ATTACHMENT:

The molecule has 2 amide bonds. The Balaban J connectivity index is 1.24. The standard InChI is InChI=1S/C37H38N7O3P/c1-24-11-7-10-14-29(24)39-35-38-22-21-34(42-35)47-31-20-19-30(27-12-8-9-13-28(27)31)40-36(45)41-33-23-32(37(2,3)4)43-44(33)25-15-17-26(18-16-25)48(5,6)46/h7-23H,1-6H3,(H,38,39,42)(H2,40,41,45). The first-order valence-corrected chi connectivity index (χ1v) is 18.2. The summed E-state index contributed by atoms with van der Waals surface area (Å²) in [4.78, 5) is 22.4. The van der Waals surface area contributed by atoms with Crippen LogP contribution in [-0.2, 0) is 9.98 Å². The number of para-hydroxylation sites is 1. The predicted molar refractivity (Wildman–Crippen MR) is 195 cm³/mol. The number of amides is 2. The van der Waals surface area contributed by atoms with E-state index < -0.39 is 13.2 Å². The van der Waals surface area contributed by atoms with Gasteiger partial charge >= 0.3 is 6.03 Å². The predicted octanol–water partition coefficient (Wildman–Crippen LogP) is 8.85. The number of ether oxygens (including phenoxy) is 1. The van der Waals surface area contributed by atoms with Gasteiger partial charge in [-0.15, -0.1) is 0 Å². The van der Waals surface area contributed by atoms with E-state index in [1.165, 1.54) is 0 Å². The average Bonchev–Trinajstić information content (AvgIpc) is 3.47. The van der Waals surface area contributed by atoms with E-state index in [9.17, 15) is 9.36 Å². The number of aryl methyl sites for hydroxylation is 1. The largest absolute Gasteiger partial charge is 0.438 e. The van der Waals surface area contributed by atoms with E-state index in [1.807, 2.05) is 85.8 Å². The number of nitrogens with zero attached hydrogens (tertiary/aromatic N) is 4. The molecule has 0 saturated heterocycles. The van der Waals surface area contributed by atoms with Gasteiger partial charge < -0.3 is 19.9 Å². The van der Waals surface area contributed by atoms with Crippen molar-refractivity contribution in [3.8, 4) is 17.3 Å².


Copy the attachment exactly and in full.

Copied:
The molecule has 2 amide bonds. The Balaban J connectivity index is 1.24. The standard InChI is InChI=1S/C37H38N7O3P/c1-24-11-7-10-14-29(24)39-35-38-22-21-34(42-35)47-31-20-19-30(27-12-8-9-13-28(27)31)40-36(45)41-33-23-32(37(2,3)4)43-44(33)25-15-17-26(18-16-25)48(5,6)46/h7-23H,1-6H3,(H,38,39,42)(H2,40,41,45). The first-order valence-corrected chi connectivity index (χ1v) is 18.2. The summed E-state index contributed by atoms with van der Waals surface area (Å²) in [4.78, 5) is 22.4. The van der Waals surface area contributed by atoms with Crippen LogP contribution in [-0.2, 0) is 9.98 Å². The number of para-hydroxylation sites is 1. The predicted molar refractivity (Wildman–Crippen MR) is 195 cm³/mol. The number of amides is 2. The van der Waals surface area contributed by atoms with E-state index < -0.39 is 13.2 Å². The van der Waals surface area contributed by atoms with Gasteiger partial charge >= 0.3 is 6.03 Å². The predicted octanol–water partition coefficient (Wildman–Crippen LogP) is 8.85. The number of ether oxygens (including phenoxy) is 1. The van der Waals surface area contributed by atoms with Gasteiger partial charge in [-0.15, -0.1) is 0 Å². The van der Waals surface area contributed by atoms with E-state index in [1.165, 1.54) is 0 Å². The average Bonchev–Trinajstić information content (AvgIpc) is 3.47. The van der Waals surface area contributed by atoms with E-state index in [9.17, 15) is 9.36 Å². The number of aryl methyl sites for hydroxylation is 1. The largest absolute Gasteiger partial charge is 0.438 e. The van der Waals surface area contributed by atoms with E-state index in [1.807, 2.05) is 85.8 Å². The number of nitrogens with zero attached hydrogens (tertiary/aromatic N) is 4. The molecule has 0 saturated heterocycles. The van der Waals surface area contributed by atoms with Gasteiger partial charge < -0.3 is 19.9 Å². The van der Waals surface area contributed by atoms with Crippen molar-refractivity contribution in [3.8, 4) is 17.3 Å².